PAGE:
A 16th hooded katar with the wide, ribbed blade that is characteristic for this period.
Also known as piha-kaetta, this is more correctly a pihiya.
Exhibiting southern style beaded edges with northern style construction and gold.
A nice honest example of an early south Indian katar with great sculptural qualities.
A very fine example with beautifully chiseled silver pommel plate.
A Sinhalese knife with lavish silver mounts and overlay.
A very large example with a strongly reinforced tip and stone handle scales.
A rare example retaining its original silver covered scabbard.
Also known as kothimora khukuri, in a scabbard with repousse silver mounts.
An old bronze hilt in the shape of chilanum hilts.
Of a type that is strongly associated with the Vijayanagara empire.
With beautifully shaped blade and fine, elaborately chiseled hilt.
With elaborately pierced and chiseled hilt.
With wootz blade, and silver overlaid hilt that was finished with fire-gilding.
A substantial example, of elegant form, with a complex grooved blade.
Indian loop hilted dagger are generally called bichuwa (बिछुवा )
With straight blade and two opposing Yali chiseled out of the forte of the blade.
The style typical for royal katar made under Maharao Ram Singh.
With high-contrast wootz blade and fine damascening in two tones of gold.
A rare example with pattern welded blade, retaining its original scabbard.
A fine, early example with silver-plated details.
A miniature piece meant for use by a small boy.
A very early example of the type, with locally made rapier style blade.
With a fine wootz blade with a pronounced center ridge.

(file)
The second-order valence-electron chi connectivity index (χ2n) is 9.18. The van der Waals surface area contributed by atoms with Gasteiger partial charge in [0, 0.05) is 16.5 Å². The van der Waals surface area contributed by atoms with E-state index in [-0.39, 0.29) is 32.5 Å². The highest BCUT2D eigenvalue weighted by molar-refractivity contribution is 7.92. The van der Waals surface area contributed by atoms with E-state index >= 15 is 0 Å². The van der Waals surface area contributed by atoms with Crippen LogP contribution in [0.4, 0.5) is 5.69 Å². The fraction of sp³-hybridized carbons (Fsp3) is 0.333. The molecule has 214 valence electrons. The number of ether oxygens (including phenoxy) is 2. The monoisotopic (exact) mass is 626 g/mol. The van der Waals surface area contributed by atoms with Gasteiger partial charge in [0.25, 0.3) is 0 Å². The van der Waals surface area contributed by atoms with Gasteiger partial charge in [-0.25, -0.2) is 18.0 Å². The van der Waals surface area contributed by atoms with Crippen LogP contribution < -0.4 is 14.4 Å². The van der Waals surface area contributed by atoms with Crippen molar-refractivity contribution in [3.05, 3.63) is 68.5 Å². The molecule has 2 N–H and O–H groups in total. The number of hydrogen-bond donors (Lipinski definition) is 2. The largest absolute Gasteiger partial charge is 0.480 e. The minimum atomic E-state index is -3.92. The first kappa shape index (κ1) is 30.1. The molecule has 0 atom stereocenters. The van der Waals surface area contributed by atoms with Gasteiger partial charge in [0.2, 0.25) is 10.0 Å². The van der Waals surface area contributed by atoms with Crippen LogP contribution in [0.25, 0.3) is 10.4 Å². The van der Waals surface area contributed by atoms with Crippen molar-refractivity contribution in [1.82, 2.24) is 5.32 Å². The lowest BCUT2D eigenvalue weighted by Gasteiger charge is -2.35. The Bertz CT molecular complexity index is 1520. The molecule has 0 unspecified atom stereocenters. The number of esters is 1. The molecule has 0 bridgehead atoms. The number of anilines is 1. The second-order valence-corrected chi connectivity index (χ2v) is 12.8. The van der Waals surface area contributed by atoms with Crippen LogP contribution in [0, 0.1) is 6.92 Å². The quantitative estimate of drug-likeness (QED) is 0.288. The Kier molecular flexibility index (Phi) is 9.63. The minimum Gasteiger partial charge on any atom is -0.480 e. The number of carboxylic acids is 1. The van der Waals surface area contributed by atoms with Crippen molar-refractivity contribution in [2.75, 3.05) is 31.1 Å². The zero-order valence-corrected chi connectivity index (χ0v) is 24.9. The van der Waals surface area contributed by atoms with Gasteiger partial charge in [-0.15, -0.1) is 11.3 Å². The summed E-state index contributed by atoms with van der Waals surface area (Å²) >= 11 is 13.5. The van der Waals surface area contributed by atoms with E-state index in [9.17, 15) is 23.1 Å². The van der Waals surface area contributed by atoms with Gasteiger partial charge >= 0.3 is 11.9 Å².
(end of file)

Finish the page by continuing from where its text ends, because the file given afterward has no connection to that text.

Fitting in a single scabbard. Modest for Sinhalese work.
A massive example weighing just over 800 grams. With scabbard.
A fine Kandyan knife, or ul-pihiya, probably mid 18th century.
A heavy Indian katar with substantial armor piercing blade.
A rare, early south Indian dagger with Bikaner armory markings
A very crisp and complete example of its type.
In a style associated with Maharao Raja Ram Singh.
With lunette pommel of ivory plates.
Unusually large and with all-metal handle that opens with a screw.
From the collection of Dr. Leo Figiel.
With a hilt that is of typical southern form, with a cupped base and langets.
The blade features a sunken panel with very finely chiseled "tree of life" motiff of small leaves.
A north Indian bichuwa dagger with recurved blade and richly decorated hilt.
Possibly made in Gujarat and eventually incorporated in the Bikaner armory
The slender blade is made of flawless wootz steel in boldly contrasting shades of silver and dark grey.
The handle covered with gold damascening.
Probably from the late Kandyan period.
With a shield that reminds of Deccan cuirasses.
With a good quality wootz blade.